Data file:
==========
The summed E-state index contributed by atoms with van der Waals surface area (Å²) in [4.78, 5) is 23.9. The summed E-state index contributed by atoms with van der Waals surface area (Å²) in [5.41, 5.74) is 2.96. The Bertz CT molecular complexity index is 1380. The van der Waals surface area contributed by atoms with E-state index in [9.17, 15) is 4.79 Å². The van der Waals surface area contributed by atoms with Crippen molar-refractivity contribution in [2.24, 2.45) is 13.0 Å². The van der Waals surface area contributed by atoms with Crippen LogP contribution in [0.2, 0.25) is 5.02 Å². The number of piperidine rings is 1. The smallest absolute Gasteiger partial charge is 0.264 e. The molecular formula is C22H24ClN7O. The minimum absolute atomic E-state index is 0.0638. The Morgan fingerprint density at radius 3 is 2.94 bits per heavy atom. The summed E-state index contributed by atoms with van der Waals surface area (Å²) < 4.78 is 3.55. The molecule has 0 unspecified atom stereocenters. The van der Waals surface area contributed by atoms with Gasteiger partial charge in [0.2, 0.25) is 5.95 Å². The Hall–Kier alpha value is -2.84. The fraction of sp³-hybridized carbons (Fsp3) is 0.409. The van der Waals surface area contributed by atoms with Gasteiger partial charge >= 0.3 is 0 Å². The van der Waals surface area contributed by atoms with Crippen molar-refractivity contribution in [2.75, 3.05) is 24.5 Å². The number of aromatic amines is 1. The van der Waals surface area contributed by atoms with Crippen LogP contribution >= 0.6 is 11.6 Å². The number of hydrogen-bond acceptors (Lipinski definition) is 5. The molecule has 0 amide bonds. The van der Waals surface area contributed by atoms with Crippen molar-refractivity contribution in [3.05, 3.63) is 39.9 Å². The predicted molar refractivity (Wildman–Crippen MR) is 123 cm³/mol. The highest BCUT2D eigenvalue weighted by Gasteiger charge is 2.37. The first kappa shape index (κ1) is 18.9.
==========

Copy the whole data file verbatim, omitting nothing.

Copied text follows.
The summed E-state index contributed by atoms with van der Waals surface area (Å²) in [4.78, 5) is 23.9. The summed E-state index contributed by atoms with van der Waals surface area (Å²) in [5.41, 5.74) is 2.96. The Bertz CT molecular complexity index is 1380. The van der Waals surface area contributed by atoms with E-state index in [9.17, 15) is 4.79 Å². The van der Waals surface area contributed by atoms with Crippen molar-refractivity contribution in [2.24, 2.45) is 13.0 Å². The van der Waals surface area contributed by atoms with Crippen LogP contribution in [0.2, 0.25) is 5.02 Å². The number of piperidine rings is 1. The smallest absolute Gasteiger partial charge is 0.264 e. The molecular formula is C22H24ClN7O. The minimum absolute atomic E-state index is 0.0638. The Morgan fingerprint density at radius 3 is 2.94 bits per heavy atom. The summed E-state index contributed by atoms with van der Waals surface area (Å²) < 4.78 is 3.55. The molecule has 0 unspecified atom stereocenters. The van der Waals surface area contributed by atoms with Gasteiger partial charge in [0.2, 0.25) is 5.95 Å². The Hall–Kier alpha value is -2.84. The fraction of sp³-hybridized carbons (Fsp3) is 0.409. The van der Waals surface area contributed by atoms with Gasteiger partial charge >= 0.3 is 0 Å². The van der Waals surface area contributed by atoms with Crippen molar-refractivity contribution in [2.75, 3.05) is 24.5 Å². The number of aromatic amines is 1. The van der Waals surface area contributed by atoms with Crippen LogP contribution >= 0.6 is 11.6 Å². The number of hydrogen-bond acceptors (Lipinski definition) is 5. The molecule has 0 amide bonds. The van der Waals surface area contributed by atoms with Crippen molar-refractivity contribution in [3.05, 3.63) is 39.9 Å². The predicted molar refractivity (Wildman–Crippen MR) is 123 cm³/mol. The highest BCUT2D eigenvalue weighted by Gasteiger charge is 2.37. The first kappa shape index (κ1) is 18.9.